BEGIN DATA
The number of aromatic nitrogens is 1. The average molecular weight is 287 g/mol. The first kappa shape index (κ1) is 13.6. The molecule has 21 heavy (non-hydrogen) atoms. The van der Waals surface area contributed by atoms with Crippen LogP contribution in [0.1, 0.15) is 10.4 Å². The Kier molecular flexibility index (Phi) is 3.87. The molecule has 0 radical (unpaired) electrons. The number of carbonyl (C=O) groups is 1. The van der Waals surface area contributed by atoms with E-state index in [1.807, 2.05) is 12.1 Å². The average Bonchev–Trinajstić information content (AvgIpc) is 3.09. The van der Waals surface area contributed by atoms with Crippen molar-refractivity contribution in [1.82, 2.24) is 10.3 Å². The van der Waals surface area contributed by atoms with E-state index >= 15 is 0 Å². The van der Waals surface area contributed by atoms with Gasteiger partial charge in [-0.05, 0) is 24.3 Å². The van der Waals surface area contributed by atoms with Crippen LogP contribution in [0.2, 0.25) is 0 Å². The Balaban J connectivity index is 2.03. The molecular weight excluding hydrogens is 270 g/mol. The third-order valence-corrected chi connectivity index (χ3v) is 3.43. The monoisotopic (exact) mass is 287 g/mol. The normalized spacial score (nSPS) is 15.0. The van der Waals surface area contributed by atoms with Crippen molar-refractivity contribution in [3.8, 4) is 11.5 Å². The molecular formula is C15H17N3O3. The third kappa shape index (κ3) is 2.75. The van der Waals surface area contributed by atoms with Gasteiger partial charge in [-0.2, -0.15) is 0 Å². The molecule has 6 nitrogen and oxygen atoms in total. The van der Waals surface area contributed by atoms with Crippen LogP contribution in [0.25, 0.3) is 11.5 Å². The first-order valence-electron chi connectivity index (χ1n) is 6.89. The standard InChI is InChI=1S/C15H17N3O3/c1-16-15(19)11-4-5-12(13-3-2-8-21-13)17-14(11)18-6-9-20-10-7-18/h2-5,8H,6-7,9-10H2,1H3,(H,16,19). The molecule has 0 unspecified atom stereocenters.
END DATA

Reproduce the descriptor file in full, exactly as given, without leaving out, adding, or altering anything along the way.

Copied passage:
The number of aromatic nitrogens is 1. The average molecular weight is 287 g/mol. The first kappa shape index (κ1) is 13.6. The molecule has 21 heavy (non-hydrogen) atoms. The van der Waals surface area contributed by atoms with Crippen LogP contribution in [0.1, 0.15) is 10.4 Å². The Kier molecular flexibility index (Phi) is 3.87. The molecule has 0 radical (unpaired) electrons. The number of carbonyl (C=O) groups is 1. The van der Waals surface area contributed by atoms with E-state index in [1.807, 2.05) is 12.1 Å². The average Bonchev–Trinajstić information content (AvgIpc) is 3.09. The van der Waals surface area contributed by atoms with Crippen molar-refractivity contribution in [1.82, 2.24) is 10.3 Å². The van der Waals surface area contributed by atoms with E-state index >= 15 is 0 Å². The van der Waals surface area contributed by atoms with Gasteiger partial charge in [-0.05, 0) is 24.3 Å². The van der Waals surface area contributed by atoms with Crippen LogP contribution in [0.2, 0.25) is 0 Å². The Balaban J connectivity index is 2.03. The molecular weight excluding hydrogens is 270 g/mol. The third-order valence-corrected chi connectivity index (χ3v) is 3.43. The monoisotopic (exact) mass is 287 g/mol. The normalized spacial score (nSPS) is 15.0. The van der Waals surface area contributed by atoms with Crippen molar-refractivity contribution in [3.8, 4) is 11.5 Å². The molecular formula is C15H17N3O3. The third kappa shape index (κ3) is 2.75. The van der Waals surface area contributed by atoms with Gasteiger partial charge in [-0.2, -0.15) is 0 Å². The molecule has 6 nitrogen and oxygen atoms in total. The van der Waals surface area contributed by atoms with Crippen LogP contribution in [0.25, 0.3) is 11.5 Å². The first-order valence-electron chi connectivity index (χ1n) is 6.89. The standard InChI is InChI=1S/C15H17N3O3/c1-16-15(19)11-4-5-12(13-3-2-8-21-13)17-14(11)18-6-9-20-10-7-18/h2-5,8H,6-7,9-10H2,1H3,(H,16,19). The molecule has 0 unspecified atom stereocenters.